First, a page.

How’s it going YouTube? I’m your host Landon Dowlatsingh and welcome back to another most amazing video. If you guys love hearing about urban legends, you should definitely watch our urban legends play list. But I wouldn’t recommend watching these videos alone or at night…unless you want to freak yourself out. Today we are going to lock ourselves behind bars and hear about creepy urban legends from prisons all over the world. As if prisons weren’t scary enough…So let’s jump right into this list of the top 10 scary prison urban legends. Haunting us in at number 10 we have Idaho’s scariest ghost. Raymond Allen Snowden used to be referred to as Idaho’s Jack The Ripper because he brutally slayed a woman while he was out on a date with her and he showed absolutely no remorse. He slashed her throat and then stabbed her skull severing her spinal cord. If that wasn’t brutal enough, the corpse also had thirty stab wounds all over her body. He even bragged about murdering her while he was locked up. He was sentenced to death by hanging but when it came time for his execution, his neck didn’t snap properly and he spent 15 minutes gasping for air before he finally died. According to this urban legend, if you visit Idaho State Penitentiary, you can hear someone gasping for air and strange things have occurred at this prison that no one is able to explain. Seems like this prison needs some sage and holy water to clear this ghost. Private prisons use third grade data to plan for prison beds and this makes it onto this list in at number 9. There is an urban legend that says the government uses third grade test scores to determine future number of prison beds that will be needed. So basically, they believe that there is a correlation with low test scores at this age and the likelihood that they will go to prison. This is actually an urban legend that has been circulating for a long time and a lot of people think that it is true. Well I’m here to clear the air, this is only an urban legend…they actually use fourth grader test scores. All jokes aside, I bet they use a similar strategy to actually predict how many people will be sent to prison each year. It’s actually scary to think about it so let’s move on. Things get pretty intense in at number 8 with the legend of Lavinia Fisher. According to this legend, she is known as America’s first female serial killer. Lavinia and her husband ran a bed and breakfast just north of Charleston where a lot of travelers would stop in to get some rest. Little did they know that Lavinia would serve poisoned tea to her victims in order to rob them of their possessions. She would lure wealthy men into a room and serve them this poisoned tea. She would suggest that they get some rest on a particular bed that had a trap door beneath it. When the victim would pass out, she pulled a lever causing their body to fall into a pit below the house. One night a man stopped at this bed and breakfast for some rest and he was invited to have some tea. He really didn’t like tea but he was too polite to refuse. When Lavinia wasn’t looking, he dumped his tea in the plant next to him so she thought he drank it. He felt that she was acting strange so he decided to leave and go back to his room. Lavinia thought that he drank the poisoned tea so when she went into his room to rob him and drop his body into the pit, he was stunned to learn what her real motives were. He was able to escape and report the whole thing. The Fishers were executed in 1820 and according to the local legend her spirit haunts the Charleston Jail where she was hanged. Things get even more spooky in at number 7 with the Montana Territorial Prison. This was a prison that was operational in the late 1800’s. However, due to lack of funding and exceeding capacity, the prison quickly became overcrowded and violent. The prisoners were basically starving to death and were crammed into small spaces that they began to show extreme violent behaviours. A lot of the prisoners committed suicide and even killed each other. Because the prison was so under funded, it remained in a dirty and rundown state for over a century until a massive riot broke out where the prisoners took control for a whole day in 1959. The prison was shut down in 1976 but visitors claim that they have heard voices, footsteps and scary sounds lurking through the abandoned halls. Some people even say that they can feel ghosts touching them or they’ve been ghosts pushing people. Apparently, you can also feel a sense of impending doom and you feel like you are always going to be attacked. Well, if I ever plan a trip to Idaho I don’t think I will be taking a tour of this prison. I think I would rather spend my time eating Idaho potatoes instead of being attacked by scary prison ghosts but that’s just me. Moving on to number 6 we are talking about Cripple Creek jail. Wow, with a name like that no wonder this prison is haunted and has a creepy urban legend. Seriously, who was in charge of naming this building. This poorly named jail house was opened in 1901 and it was in operation for almost one hundred years. Only one prisoner was known to die within the jail walls after he fell from the second-floor catwalk. After his death, there have been strange paranormal actitvity that no one can explain. People have heard heavy footsteps going up and down the wooden staircase, there is a ghost child who can always be seen roaming the halls looking for her parents but the scariest urban Legend is about the dead prisoner’s cell. It is reported that if you walk past his cell you can feel a hand reach out and grab you. Some people have even said that they felt their hair being pulled and then they felt someone breathing heavily on their necks… And now in at number 5 we have the Wyoming Territorial Prison. This one is pretty creepy guys. This prison is known to be a hotspot for paranormal and unexplained occurrences. During its 80-year run, the prison housed some of the most violent and sadistic criminals who have ever walked the planet. One of them was a very young inmate named Andrew Pixley was a child serial killer and cannibal who was executed in the 1960’s. After it was closed, the prison became a huge tourist attraction because there are many ghost urban legends that surround this prison. Lots of people claim that they can hear Andrew’s creepy voice screaming about wanting to eat human flesh and how he wants to mutilate your body. Some other visitors also claim that they can feel cold spots and a spooky feeling that something bad is going to happen. The Russian Sleep experiment comes in at number 4. Alright guys, prepare yourself because this urban legend is pretty graphic and brutal. Let me take you back to the 1940s where Russian researchers wanted to conduct an experiment to see what the effects were if you deprived yourself of sleep. Due to ethical reasons, they didn’t want to pick any volunteers off the street so they decided to force five prisons to participate in this experiment. Yeah…that is so ethical (act sarcastic) The prisons were given an experimental gas that would prevent them from sleeping. Their conversations were recorded and monitored through video cameras and a two-way mirror. For the first few days, everything was fine and the prisoners were behaving normally. But on the fifth day, things got really bad. The prisoners became paranoid and started whispering about each other in the microphones. Eventually the prisoners were running around, screaming and almost breaking their vocal cords. On the 15th day, the experimenters decided to put in fresh air instead of the harmful gas but that just made things even worse. One prisoner died and the others severely mutilated their bodies. They tore off their flesh, ripped out their abdomen and muscles. When the researchers came to remove them from the room, the prisoners refused and they wanted to be locked up forever. Eventually all of the prisoners were shot and killed because they wanted to cover up this highly unethical experiment. Now, many people claim that this is only an urban legend and shouldn’t be taken seriously but I think that this has a chance of being real. I mean, there are so many experiments that humans have done in the past that would be totally illegal today. Shepton Mallet prison brings us to number 3. This prison has had some pretty intense people locked up behind these walls. People such as child killers, rapists and gangsters wrecked havoc here until they were either executed or when the prison shut down. There were a ton of murders and suicides that happened here and that is why this prison is known to have a lot of angry and vengeful ghosts here. This urban legend says that if you visit this old haunted prison, an old prison ghost will follow you home and haunt you for the rest of your life. Yeah, I don’t think I would be willing to take that risk. Imagine if the child killer followed you home…no thanks. I think this prison should be burned to the ground or at least have a priest bless this prison. Our next prison urban legend brings us to the Eastern State Penitentiary and this takes us to number 2. This prison was one of the most expensive buildings built in the US and it was going to be used as a prototype to build 300 other prisoners. The facility was operated by a corrupt company who opened up the prison doors to people who wanted to lock themselves up in order to find God. These people might have been under the impression that they are going to find God but they were literally placed in hell. They had to live in complete solitude and silence and if they broke any of the rules, they would have to face severe punishments such as the Mad chair where they would be strapped so tightly to a chair where it was impossible for them to move. They would sit there for days without food and eventually they would go insane. So apart from the prison being a nightmare, there is an urban legend about a Locksmith who was doing some repairs on cell block #4. He was hired to remove a very old lock from the cell door but as he was working he felt a massive force overcome him where he was unable to move and he had an out of body experience. He says that this lock is the gateway to someplace evil and anyone who dares remove it will experience terrible things. To this day, that lock remains there because people are absolutely terrified of the consequences. The infamous Alcatraz Prison scares us in at number 1. This is recognized as the most notorious prison in the entire world. I actually visited this prison a few years ago, and you can definitely sense evil within the walls of the prison. Although this prison has a lot of paranormal activity and a ton of urban legends, I want to talk about cell 14D. This cell was used to brutally punish prisoners who got out of line. The prisoners would be kept in this small cell with a toilet, sink, one light bulb and a mattress that was only given to them at night. There were several of these punishment cells but cell 14D had very active spirits. People who visit this cell report a raw coldness and have claimed that at times they feel a sudden evil force. Prisoners locked in cell 14D screamed throughout the night and they have all said that they saw a creature with glowing red eyes. One prisoner who screamed that he was being killed by this demon ghost was found the next morning strangled to death and he also had unexplainable marks all over his body. The prison guards are claiming that this is only an urban legend but what if this is a big cover up for the way that the prison guards mistreated the inmates. Maybe a prison guard killed this prisoner and made up this entire urban legend. Well there you guys have it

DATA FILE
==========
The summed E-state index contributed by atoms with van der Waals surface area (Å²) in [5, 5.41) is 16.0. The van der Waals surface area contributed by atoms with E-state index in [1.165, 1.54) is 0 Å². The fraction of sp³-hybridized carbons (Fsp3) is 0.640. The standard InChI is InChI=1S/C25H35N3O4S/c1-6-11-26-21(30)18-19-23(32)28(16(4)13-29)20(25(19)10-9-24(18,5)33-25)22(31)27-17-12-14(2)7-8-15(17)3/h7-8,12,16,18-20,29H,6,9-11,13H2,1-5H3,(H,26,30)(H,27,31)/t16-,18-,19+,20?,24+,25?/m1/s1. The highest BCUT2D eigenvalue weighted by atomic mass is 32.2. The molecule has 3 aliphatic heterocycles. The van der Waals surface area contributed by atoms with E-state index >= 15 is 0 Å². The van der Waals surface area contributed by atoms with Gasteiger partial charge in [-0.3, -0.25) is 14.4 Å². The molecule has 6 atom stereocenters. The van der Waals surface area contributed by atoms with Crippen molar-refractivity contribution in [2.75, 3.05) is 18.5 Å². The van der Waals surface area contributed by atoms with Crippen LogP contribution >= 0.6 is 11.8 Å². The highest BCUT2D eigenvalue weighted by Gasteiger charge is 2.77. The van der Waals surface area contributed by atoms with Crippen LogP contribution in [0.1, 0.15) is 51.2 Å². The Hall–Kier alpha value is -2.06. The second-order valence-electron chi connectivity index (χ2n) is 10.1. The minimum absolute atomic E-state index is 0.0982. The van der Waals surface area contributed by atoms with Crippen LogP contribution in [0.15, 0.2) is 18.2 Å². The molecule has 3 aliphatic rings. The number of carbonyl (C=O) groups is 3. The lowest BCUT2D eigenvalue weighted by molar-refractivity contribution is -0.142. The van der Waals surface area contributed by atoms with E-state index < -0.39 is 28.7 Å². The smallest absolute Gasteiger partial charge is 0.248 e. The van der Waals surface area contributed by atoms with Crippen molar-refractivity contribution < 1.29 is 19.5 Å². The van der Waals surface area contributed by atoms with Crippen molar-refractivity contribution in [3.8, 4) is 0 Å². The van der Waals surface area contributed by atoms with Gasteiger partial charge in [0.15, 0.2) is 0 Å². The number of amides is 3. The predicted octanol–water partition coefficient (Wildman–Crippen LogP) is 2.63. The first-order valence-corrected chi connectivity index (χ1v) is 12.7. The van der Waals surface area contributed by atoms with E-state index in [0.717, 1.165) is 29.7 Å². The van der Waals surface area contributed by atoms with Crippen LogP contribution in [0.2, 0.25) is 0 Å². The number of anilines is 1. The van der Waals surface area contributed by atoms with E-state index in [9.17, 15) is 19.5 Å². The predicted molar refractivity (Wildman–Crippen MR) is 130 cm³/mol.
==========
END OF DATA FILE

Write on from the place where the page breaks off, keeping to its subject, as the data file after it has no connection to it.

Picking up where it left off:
Etymology and origin